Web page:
Drop-in Bobbin

The advantage of easy drop-in, top load bobbins is that you can readily see how much thread is left on the bobbin through the window. You do not have to remove the bobbin case to insert a new bobbin, and you do not have to remove the accessory tray from the free arm to change bobbins. Both the Janome 8077 sewing machine and the Singer XL-550 come with this user-friendly feature.

Drop Feed

The most common type of feeding mechanism in a home sewing machine (and some industrial machines) is the drop feed, also known as the regular feed system. Both Janome 8077 and Singer XL-550 come equipped with a drop feed system, which grabs the fabric and moves it along through the machine.

Extra High Presser Foot Lifter

The extra-high presser foot lifter of the Janome 8077 and Singer XL-550 allows you to adjust the height, as needed for large sewing projects or multiple layers of thick materials.

Janome 8077 Singer XL-550
Product Image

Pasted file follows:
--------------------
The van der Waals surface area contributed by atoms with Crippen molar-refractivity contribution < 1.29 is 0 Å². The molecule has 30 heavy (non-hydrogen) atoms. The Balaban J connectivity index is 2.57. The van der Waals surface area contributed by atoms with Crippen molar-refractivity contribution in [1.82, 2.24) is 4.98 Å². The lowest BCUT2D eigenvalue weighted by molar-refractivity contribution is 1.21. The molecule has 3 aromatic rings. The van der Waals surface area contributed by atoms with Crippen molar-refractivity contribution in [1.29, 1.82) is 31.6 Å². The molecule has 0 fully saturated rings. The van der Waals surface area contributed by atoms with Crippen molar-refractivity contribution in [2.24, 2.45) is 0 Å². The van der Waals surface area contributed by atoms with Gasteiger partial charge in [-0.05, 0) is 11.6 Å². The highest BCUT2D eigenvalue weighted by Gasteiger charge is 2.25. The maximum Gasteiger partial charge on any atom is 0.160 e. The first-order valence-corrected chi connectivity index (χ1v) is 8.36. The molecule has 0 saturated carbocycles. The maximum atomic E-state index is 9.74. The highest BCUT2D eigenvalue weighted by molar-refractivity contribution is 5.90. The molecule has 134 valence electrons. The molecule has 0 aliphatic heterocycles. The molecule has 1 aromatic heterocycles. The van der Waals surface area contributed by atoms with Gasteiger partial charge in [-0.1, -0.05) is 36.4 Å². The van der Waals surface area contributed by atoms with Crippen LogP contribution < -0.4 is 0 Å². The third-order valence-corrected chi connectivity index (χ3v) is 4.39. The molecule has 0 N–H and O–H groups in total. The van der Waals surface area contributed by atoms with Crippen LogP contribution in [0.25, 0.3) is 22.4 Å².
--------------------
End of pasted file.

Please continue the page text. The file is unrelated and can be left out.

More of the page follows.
Sewing Machine Type Computerized Sewing and Embroidery Combo
Stitches 30 215
Buttonhole Styles 6 one-step 6 one-step
Start/Stop Button Yes Yes
Built-in Memory No Yes
Programmable Needle Up/Down Yes Yes
Monogramming Font No Yes, 20
Drop Feed Yes Yes
Free Arm Yes
Working Light Yes LED Yes, 6 LEDs
Speed Control Slider Yes Yes
Weight 18.2 lbs
Extra High Presser Foot Lifter Yes Yes
Snap-on Presser Foot Yes
Automatic Thread Cutter No Yes
Automatic Needle Threader Yes Yes
Drop-in Bobbin Yes Yes
USB Connectivity No Yes
Stitch Selection LCD and Push Button LCD and Push Button
Adjustable Stitch Length/Width Yes Yes
Included Feet Satin Stitch Foot F, Sliding Buttonhole Foot, Zig-Zag Foot
Dedicated Locking Stitch Button Yes Yes
Tension Adjustable With Dial Automatic Tension
Knee Lifter No
Warranty 25 Year Limited
Price Check Price on Amazon Check Price on Amazon

Janome 8077 Video Review

Singer XL-550 Video Review

The Verdict

These two sewing machines, both made by excellent businesses, are tough to pick between. After comparing their features, my general suggestion is to go with the machine that has more built-in stitches at a lower price.